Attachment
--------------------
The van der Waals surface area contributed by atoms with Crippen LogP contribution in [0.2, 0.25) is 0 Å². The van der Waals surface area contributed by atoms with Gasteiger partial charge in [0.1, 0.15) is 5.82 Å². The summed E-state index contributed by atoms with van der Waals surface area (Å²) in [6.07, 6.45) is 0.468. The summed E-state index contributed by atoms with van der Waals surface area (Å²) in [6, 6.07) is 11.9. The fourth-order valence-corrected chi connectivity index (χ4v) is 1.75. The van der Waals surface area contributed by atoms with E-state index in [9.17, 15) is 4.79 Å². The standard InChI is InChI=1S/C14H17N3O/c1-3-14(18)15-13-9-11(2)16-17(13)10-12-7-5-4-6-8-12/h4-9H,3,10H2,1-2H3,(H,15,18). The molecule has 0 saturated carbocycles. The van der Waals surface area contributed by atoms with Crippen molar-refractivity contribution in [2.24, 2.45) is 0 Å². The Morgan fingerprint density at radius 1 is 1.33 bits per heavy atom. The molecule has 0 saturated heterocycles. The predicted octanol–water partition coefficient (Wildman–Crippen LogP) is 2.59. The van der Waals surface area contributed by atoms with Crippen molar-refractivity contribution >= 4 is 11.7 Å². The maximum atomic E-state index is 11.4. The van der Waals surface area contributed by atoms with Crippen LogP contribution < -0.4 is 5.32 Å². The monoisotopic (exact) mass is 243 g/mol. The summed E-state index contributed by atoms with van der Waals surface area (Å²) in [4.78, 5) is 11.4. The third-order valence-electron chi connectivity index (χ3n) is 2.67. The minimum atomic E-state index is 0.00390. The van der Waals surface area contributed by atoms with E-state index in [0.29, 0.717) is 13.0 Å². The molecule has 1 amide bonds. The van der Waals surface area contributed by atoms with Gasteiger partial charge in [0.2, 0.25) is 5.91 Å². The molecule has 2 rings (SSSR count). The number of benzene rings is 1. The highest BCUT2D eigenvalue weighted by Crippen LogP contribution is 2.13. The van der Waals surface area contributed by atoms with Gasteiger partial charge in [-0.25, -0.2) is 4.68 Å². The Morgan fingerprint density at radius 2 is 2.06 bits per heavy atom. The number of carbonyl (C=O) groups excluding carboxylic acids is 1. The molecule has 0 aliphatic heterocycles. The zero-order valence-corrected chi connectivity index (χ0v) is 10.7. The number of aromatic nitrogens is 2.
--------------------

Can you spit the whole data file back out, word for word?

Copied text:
The van der Waals surface area contributed by atoms with Crippen LogP contribution in [0.2, 0.25) is 0 Å². The van der Waals surface area contributed by atoms with Gasteiger partial charge in [0.1, 0.15) is 5.82 Å². The summed E-state index contributed by atoms with van der Waals surface area (Å²) in [6.07, 6.45) is 0.468. The summed E-state index contributed by atoms with van der Waals surface area (Å²) in [6, 6.07) is 11.9. The fourth-order valence-corrected chi connectivity index (χ4v) is 1.75. The van der Waals surface area contributed by atoms with E-state index in [9.17, 15) is 4.79 Å². The standard InChI is InChI=1S/C14H17N3O/c1-3-14(18)15-13-9-11(2)16-17(13)10-12-7-5-4-6-8-12/h4-9H,3,10H2,1-2H3,(H,15,18). The molecule has 0 saturated carbocycles. The van der Waals surface area contributed by atoms with Crippen molar-refractivity contribution in [2.24, 2.45) is 0 Å². The Morgan fingerprint density at radius 1 is 1.33 bits per heavy atom. The molecule has 0 saturated heterocycles. The predicted octanol–water partition coefficient (Wildman–Crippen LogP) is 2.59. The van der Waals surface area contributed by atoms with Crippen molar-refractivity contribution >= 4 is 11.7 Å². The maximum atomic E-state index is 11.4. The van der Waals surface area contributed by atoms with Crippen LogP contribution < -0.4 is 5.32 Å². The monoisotopic (exact) mass is 243 g/mol. The summed E-state index contributed by atoms with van der Waals surface area (Å²) in [4.78, 5) is 11.4. The third-order valence-electron chi connectivity index (χ3n) is 2.67. The minimum atomic E-state index is 0.00390. The van der Waals surface area contributed by atoms with E-state index in [0.29, 0.717) is 13.0 Å². The molecule has 1 amide bonds. The van der Waals surface area contributed by atoms with Gasteiger partial charge in [0.2, 0.25) is 5.91 Å². The molecule has 2 rings (SSSR count). The number of benzene rings is 1. The highest BCUT2D eigenvalue weighted by Crippen LogP contribution is 2.13. The van der Waals surface area contributed by atoms with Gasteiger partial charge in [-0.25, -0.2) is 4.68 Å². The Morgan fingerprint density at radius 2 is 2.06 bits per heavy atom. The number of carbonyl (C=O) groups excluding carboxylic acids is 1. The molecule has 0 aliphatic heterocycles. The zero-order valence-corrected chi connectivity index (χ0v) is 10.7. The number of aromatic nitrogens is 2.